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SxSW 2017 Interview: BAD LUCKY GOAT director Samir Oliveros

by Jason Whyte

"BAD LUCKY GOAT is about two incompatible siblings in their teenage years, who accidentally kill a bearded goat with their father's pick-up truck and get into a lot of trouble. The family owns a small hostel in the island and they're a few days away from spring break, the most important week for the business. The truck is essential to stock the kitchen and transport tourists.
Throughout the film we follow Corn and Rita as they struggle to find the means necessary to conceal the accident. The siblings will visit a butcher, rastafari drum makers, a pawn shop and even a witch doctor, in a 24-hour adventure around the island." Director Samir Oliveros on BAD LUCKY GOAT which screens at the 2017 South By Southwest Conference.

Congratulations on your film playing in Austin at SxSW this year! Is your first time here and are you planning to attend your screenings?

Yes. First festival ever, actually! I will be attending all the screenings.

I welcome you, then! So how did you get into this business?

I went to film school in NY and this is the script I wanted to shoot for my thesis. But it was to ambitious to do it while attending classes. So once I graduated, I went back home to do some location scouting, found Old Providence, the island where the film was shot, and started planning the whole thing.

How did BAD LUCKY GOAT all come about?

I have a Jamaican friend who invited me to spend a spring break there. During a dinner, her mother told me about how one morning while taking her kids to school, she hit a cow, covering the windshield in blood. It was really early in the morning and no one was up yet to help her move the cow off the road. I thought it was a great picture and the beginning for something.

The other ingredient is the relationship I have with my sister. We really don't get along. So I wanted to create a situation where the characters would have to get out of their comfort zones and clash while under pressure, so they could see every aspect of each other's personality and really get to know each other.

While you are creating, what keeps you going while making a movie? What drives you?

The fact that whatever I shoot will be printed in history forever. During production we had a blackboard that read "PAIN IS TEMPORARY, FILM IS FOREVER". Repeating that out loud would immediately dissolve any problems we had during the shoot.

As well, "Costenitas". A mini-bottle of beer that can only be found in hot regions of Colombia. They make it that size, so that you can finish it before the sun heats it up. So we chugged them throughout the shoot.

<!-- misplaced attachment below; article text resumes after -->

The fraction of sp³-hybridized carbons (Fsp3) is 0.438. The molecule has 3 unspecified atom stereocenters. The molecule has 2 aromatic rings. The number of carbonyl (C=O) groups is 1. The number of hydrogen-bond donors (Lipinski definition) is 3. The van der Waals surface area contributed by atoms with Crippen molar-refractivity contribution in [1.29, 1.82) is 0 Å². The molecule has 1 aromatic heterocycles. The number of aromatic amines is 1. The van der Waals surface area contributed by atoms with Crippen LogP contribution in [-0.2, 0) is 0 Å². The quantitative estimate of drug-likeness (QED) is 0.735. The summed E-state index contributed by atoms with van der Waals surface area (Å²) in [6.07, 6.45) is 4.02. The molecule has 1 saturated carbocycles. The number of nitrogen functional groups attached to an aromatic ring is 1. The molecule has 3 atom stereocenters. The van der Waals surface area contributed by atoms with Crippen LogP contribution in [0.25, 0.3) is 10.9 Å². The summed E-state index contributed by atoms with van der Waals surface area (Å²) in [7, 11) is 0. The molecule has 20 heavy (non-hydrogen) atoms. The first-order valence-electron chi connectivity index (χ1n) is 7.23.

I am making a note to track down a bottle of Costenitas! So what was your biggest challenge with this project, and the moment that was the most rewarding to you?

Shooting against time. We had a micro-budget, that we got through Kickstarter, which only allowed us to have 18 days of shooting. Sometimes we had to rush through scenes that I wish I could have shot with more time.

The most rewarding was the day I got the SXSW email. It made everything worth it.

I would love to know about the the visual design of the movie and how the movie was photographed!

We shot with an ARRI ALEXA MINI. We knew we had to be very portable and dynamic in the island, so we went light in our rig.

We suffered every day because we had a very extended shotlist that sometimes included 27 shots per scene. And it was very painful to arrive to a set and realize we only had four hours to shoot the scene. So we had to sacrifice A LOT of shots, specially the "artsy" ones.

What are you looking forward to the most about showing your movie here in Austin?

In the theatre to hear people laugh. That is the perfect proof that the film is working. Outside of the theatre, to find someone that believes in me and wants to help me shoot my second film, in whatever way they can.

After the film screens at SxSW, where is the film going to show next?

We want to show it in the Caribbean where we think people will feel the most related to the situations/characters. We are going to Guadalajara Film Festival, Panama Film Festival and another great one in the Caribbean that I cannot reveal yet.

If you could show your movie in any theater outside of Austin, where would you screen it and why?

NEGRIL, JAMAICA. Because that's where it all started.

What would you say to someone who was being disruptive during a screening of a movie, either a regular movie or your own?

I would "accidentally" pour a tray of ice on them.

We have a lot of readers on our site looking to make movies or get into the industry somehow. What is the ONE THING you would say to someone who is wanting to get into the filmmaking business?

What they say in the island; that there's calm after the storm. Filmmaking is hard and requires a lot of patience. But it is worth every tear, once you hear an audience laugh.

And finally, what is the greatest movie you have ever seen?

Stanley Kubrick's 2001: A SPACE ODYSSEY.

Be sure to follow BAD LUCKY GOAT online on Facebook or Instagram!

We hope you enjoyed this SxSW filmmaker interview as part of our coverage of SxSW 2017. To see the entire series click on the Live Report sidebar on your right. We will have interviews posted all throughout the festival so be sure to visit us often for more coverage!

This is one of the many films screening at the 2017 SXSW Conference in Austin, Texas taking place March 10-18. For more information on this film screening times, point your browser to or use the SxSW GO App for Android and iOS.

Jason Whyte,
Twitter: @jasonwhyte / Facebook: jasonwhyte / Instagram: jason.whyte

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originally posted: 03/10/17 17:15:33
last updated: 03/10/17 17:18:56
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